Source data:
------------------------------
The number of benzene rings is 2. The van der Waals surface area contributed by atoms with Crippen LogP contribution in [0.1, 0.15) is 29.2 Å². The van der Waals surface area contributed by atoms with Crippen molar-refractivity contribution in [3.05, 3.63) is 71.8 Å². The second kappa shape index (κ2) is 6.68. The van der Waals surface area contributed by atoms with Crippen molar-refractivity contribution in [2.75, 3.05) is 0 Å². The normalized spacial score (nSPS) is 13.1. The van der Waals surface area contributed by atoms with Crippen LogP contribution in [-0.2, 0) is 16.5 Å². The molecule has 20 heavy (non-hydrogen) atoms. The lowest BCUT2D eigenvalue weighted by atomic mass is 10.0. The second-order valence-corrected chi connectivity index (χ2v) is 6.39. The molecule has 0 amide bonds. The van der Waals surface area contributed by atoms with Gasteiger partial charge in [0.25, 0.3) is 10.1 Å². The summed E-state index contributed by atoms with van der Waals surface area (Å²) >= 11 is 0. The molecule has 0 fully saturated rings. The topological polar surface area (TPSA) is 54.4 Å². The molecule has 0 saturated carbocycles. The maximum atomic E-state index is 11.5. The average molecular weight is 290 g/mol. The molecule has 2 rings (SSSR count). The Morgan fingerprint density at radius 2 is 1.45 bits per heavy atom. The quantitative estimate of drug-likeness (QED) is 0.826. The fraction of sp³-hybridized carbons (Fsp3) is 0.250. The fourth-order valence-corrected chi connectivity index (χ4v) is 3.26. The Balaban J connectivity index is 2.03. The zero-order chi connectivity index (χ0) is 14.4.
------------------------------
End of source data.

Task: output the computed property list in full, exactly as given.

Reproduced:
The number of benzene rings is 2. The van der Waals surface area contributed by atoms with Crippen LogP contribution in [0.1, 0.15) is 29.2 Å². The van der Waals surface area contributed by atoms with Crippen molar-refractivity contribution in [3.05, 3.63) is 71.8 Å². The second kappa shape index (κ2) is 6.68. The van der Waals surface area contributed by atoms with Crippen molar-refractivity contribution in [2.75, 3.05) is 0 Å². The normalized spacial score (nSPS) is 13.1. The van der Waals surface area contributed by atoms with Crippen LogP contribution in [-0.2, 0) is 16.5 Å². The molecule has 20 heavy (non-hydrogen) atoms. The lowest BCUT2D eigenvalue weighted by atomic mass is 10.0. The second-order valence-corrected chi connectivity index (χ2v) is 6.39. The molecule has 0 amide bonds. The van der Waals surface area contributed by atoms with Gasteiger partial charge in [0.25, 0.3) is 10.1 Å². The summed E-state index contributed by atoms with van der Waals surface area (Å²) >= 11 is 0. The molecule has 0 fully saturated rings. The topological polar surface area (TPSA) is 54.4 Å². The molecule has 0 saturated carbocycles. The maximum atomic E-state index is 11.5. The average molecular weight is 290 g/mol. The molecule has 2 rings (SSSR count). The Morgan fingerprint density at radius 2 is 1.45 bits per heavy atom. The quantitative estimate of drug-likeness (QED) is 0.826. The fraction of sp³-hybridized carbons (Fsp3) is 0.250. The fourth-order valence-corrected chi connectivity index (χ4v) is 3.26. The Balaban J connectivity index is 2.03. The zero-order chi connectivity index (χ0) is 14.4.